Image: The South Australian skies turned a magical red on the day that India and Pakistan opened their account at the 2015 Cricket World Cup – at the new renovated, and beautiful Adelaide Oval Ground. Adelaide Oval – The sky is red, and the heart bleeds blue by Rajiv Bhuttan under Creative Commons Attribution 2.0 Generic license.
The final game of the interminable preliminary stage of the World Cup, between Pakistan and Ireland, ended in circumstances verging on the farcical. Umar Akmal, one of the tournament’s most aggressive and effervescent batsmen, played a succession of balls, of varying quality, quietly back to the bowler. He seemed very anxious not to score any runs.
The point was, there was an equation. It wasn’t the usual sort of time v runs v wickets equation. It was clear by now that Pakistan were going to win, and therefore qualify for a quarter final place at Ireland’s expense. No , the equation was: would Akmal’s partner, the opener Sarfraz Ahmed, be able to reach a century, his first in one day internationals and Pakistan’s first in this World Cup.
He managed it but really only because of Akmal’s vow of abstinence. Ahmed is a very good player indeed. His innings was almost flawless. He did run out the unfortunate Haris Sohail; and the end somehow spoiled the impact of the innings. It was almost as though the century was as significant as the victory itself.
The special interplay of the individual duel between batsman and bowler in the context of a team sport makes cricket peculiarly susceptible to the conflict between personal success and the common good. And the individual does not even need to be present. There is a case for saying that the most significant England cricketer in the World Cup was Kevin Pietersen, the only man to have scored more than one World Cup century for England. Of course he wasn’t actually playing: and, boy, didn’t we know it. Would England have done better if he had been playing? We can’t say. All we can say for certain is that they couldn’t have done any worse. By the time of the last rites of England’s abject campaign rumours were rife of a comeback by Pietersen in time for the Ashes. Given all that had gone before, who was bigger now, the team or the player?
It is the sort of question that can only be asked about the very greatest of players (sorry KP, not you). Cricket lore is full of stories of W G Grace remonstrating with umpires who had given him out: Sorry, my man, they have come to watch me bat, not you umpire. True , but it sort of misses the point. But in the last quarter of the nineteenth century Grace was the most famous man , not perhaps in the world, but in the British Empire. Queen Victoria was the most famous woman. That is a measure of his celebrity.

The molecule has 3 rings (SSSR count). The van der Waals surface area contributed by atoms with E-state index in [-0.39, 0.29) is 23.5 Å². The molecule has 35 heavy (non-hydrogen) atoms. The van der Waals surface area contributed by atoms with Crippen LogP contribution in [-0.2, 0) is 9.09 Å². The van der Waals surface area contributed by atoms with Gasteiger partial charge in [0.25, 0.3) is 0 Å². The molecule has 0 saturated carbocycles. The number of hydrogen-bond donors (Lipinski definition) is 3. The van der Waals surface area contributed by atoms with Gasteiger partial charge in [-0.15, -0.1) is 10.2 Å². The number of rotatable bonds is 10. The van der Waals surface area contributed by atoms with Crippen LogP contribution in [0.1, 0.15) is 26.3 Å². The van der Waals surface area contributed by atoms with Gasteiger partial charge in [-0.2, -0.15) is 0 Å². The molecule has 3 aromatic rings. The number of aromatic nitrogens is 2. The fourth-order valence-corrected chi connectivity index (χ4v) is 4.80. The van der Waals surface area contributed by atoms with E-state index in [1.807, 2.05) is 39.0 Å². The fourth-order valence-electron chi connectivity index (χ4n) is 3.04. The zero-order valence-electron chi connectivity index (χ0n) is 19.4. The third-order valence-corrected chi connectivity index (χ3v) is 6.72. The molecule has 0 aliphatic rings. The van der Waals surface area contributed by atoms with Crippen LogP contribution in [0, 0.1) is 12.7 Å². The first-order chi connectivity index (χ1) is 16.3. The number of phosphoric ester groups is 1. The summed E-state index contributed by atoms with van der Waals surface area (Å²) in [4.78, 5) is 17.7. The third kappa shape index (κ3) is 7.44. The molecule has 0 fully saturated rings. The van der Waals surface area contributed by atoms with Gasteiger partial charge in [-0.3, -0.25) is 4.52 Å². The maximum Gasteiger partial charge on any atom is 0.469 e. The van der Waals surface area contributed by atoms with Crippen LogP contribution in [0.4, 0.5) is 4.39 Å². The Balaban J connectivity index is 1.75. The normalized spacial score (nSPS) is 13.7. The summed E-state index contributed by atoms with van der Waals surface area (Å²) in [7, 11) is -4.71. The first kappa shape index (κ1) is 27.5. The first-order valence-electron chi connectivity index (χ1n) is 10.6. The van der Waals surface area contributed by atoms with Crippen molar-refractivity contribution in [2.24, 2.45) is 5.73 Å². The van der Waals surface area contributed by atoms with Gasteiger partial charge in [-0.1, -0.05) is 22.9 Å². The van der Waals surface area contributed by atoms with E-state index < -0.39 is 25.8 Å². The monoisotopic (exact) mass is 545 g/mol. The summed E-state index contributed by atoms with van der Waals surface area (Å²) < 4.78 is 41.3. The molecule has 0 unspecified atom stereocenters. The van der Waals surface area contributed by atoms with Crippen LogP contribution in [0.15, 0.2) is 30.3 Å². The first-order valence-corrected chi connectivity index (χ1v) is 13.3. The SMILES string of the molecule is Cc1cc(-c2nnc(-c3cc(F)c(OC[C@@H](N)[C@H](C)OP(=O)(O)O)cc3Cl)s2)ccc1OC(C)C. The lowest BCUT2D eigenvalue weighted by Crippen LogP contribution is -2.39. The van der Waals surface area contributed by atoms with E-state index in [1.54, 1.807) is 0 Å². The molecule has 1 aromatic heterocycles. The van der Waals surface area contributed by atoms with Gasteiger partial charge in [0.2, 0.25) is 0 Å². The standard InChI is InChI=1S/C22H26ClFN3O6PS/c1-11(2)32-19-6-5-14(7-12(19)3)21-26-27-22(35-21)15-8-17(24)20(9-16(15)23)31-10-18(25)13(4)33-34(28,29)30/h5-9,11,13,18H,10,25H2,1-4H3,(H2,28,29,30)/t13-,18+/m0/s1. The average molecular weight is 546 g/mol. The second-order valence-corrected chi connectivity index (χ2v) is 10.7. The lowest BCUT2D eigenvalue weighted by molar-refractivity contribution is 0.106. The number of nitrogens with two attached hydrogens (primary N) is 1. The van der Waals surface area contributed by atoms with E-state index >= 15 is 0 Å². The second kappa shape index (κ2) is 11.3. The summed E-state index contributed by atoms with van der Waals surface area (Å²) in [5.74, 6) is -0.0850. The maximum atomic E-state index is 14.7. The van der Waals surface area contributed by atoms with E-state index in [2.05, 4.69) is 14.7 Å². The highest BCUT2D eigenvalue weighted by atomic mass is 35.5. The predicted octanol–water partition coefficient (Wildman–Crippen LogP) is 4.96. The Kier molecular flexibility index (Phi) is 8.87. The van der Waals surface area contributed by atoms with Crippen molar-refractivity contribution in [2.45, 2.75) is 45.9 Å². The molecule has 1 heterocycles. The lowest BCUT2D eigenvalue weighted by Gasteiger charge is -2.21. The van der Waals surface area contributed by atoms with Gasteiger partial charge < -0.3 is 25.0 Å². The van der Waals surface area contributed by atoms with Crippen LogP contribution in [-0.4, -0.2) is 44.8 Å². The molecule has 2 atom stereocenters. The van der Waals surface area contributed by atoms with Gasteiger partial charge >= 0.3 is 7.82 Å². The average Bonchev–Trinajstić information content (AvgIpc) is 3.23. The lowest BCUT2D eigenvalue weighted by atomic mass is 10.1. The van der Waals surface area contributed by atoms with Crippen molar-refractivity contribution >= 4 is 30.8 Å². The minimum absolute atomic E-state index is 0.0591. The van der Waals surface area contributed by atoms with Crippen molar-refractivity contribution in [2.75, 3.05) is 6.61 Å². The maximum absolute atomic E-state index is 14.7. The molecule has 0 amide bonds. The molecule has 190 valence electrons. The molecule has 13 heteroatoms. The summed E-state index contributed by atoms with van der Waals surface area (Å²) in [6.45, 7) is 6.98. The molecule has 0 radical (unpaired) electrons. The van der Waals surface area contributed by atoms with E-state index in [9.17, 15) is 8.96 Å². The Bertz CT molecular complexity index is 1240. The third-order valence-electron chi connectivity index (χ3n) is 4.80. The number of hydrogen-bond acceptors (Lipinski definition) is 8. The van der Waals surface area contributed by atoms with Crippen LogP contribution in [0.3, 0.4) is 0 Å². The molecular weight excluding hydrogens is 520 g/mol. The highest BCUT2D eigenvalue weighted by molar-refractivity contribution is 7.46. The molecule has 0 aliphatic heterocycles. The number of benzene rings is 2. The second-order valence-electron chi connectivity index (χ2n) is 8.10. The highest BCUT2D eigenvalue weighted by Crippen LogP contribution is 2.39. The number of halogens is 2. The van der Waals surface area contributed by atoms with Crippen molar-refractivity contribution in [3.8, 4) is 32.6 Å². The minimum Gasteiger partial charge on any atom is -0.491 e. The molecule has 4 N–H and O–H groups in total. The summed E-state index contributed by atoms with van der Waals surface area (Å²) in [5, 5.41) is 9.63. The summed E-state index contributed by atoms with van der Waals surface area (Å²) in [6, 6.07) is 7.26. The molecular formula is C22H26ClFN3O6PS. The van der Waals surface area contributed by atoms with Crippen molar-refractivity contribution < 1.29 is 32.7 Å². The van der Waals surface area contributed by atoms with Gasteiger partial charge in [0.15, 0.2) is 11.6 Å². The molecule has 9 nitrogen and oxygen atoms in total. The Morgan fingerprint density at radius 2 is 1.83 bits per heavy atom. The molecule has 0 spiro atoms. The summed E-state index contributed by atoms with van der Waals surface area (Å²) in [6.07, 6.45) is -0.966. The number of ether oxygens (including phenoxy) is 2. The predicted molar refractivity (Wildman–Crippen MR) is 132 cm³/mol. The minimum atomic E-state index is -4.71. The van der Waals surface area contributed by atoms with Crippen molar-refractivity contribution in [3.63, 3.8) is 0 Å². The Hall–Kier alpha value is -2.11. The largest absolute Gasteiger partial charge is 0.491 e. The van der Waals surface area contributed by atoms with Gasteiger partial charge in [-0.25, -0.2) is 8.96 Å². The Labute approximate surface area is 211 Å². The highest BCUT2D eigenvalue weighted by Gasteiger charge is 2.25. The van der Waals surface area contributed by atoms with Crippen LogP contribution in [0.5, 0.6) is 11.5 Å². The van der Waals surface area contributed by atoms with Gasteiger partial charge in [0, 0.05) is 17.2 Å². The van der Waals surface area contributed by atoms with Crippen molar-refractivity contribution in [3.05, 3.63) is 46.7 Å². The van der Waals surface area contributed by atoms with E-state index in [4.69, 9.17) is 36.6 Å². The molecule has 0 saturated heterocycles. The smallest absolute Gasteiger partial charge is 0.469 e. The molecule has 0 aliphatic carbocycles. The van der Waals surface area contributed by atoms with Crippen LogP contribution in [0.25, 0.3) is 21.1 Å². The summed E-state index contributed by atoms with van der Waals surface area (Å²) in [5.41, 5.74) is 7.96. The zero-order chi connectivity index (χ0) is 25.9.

And after Grace, there was Bradman. The crowds would flock to watch him bat, in Australia and in England, and when he was out they would leave. In up country Australia when the Australia or New South Wales sides were travelling by train, people would turn up in their thousands at out of the way railway stations just to catch a glimpse of The Don.
The Bodyline crisis in 1932-33 was perhaps the starkest example of the game being greater than the player. Bodyline – short pitched fast bowling aimed at the body with a packed leg side field- was specifically designed to curb the apparently unstoppable Bradman. It was orchestrated by the ruthless patrician England captain Douglas Jardine. It was effected by one of the greatest fast bowlers of all time, Harold Larwood, and his fellow Nottinghamshire miner, Bill Voce. There was a third fast bowler, G O Allen: he was an amateur , a “gentleman” who could afford to disagree with Jardine and refused to bowl Bodyline.
It worked, sort of. Bradman’s average “slumped” to 56 and England won The Ashes. But there was a major diplomatic crisis. And the game being greater than the player? Oh yes. Larwood never played Test cricket again ; he refused to apologise to the Australians. When England next toured Australia Allen was captain, Bradman averaged 90 and Australia won three – two.
Bradman carried on, leading his Invincibles to triumph in England in 1948. But the cricketing gods won’t necessarily let you have everything. In his last Test, in his last innings , he was bowled second ball for nought and so he finished with a Test average which instantly became cricket’s most famous number – 99.94.
So Bradman went and people thought, well we’ll never see anything like that again. But it’s funny how often people are wrong about these things.
There has been no doubt about the biggest deal in this World Cup. It was the game between India and Pakistan at the Adelaide Oval – a full house and perhaps the biggest televised sporting event ever.
And what got the biggest cheer of the day from that crowd ? Was it Virat Kohli’s magnificent century? Or MS Dhoni leading his men out at the start of Pakistan’s innings? Or the moment of India’s victory itself?
No, it was none of the above. It was the sight, shown on the big screen at the ground, of Sachin Tendulkar taking his seat to watch the game.
Bill Ricquier, 21/3/2015
Share this Post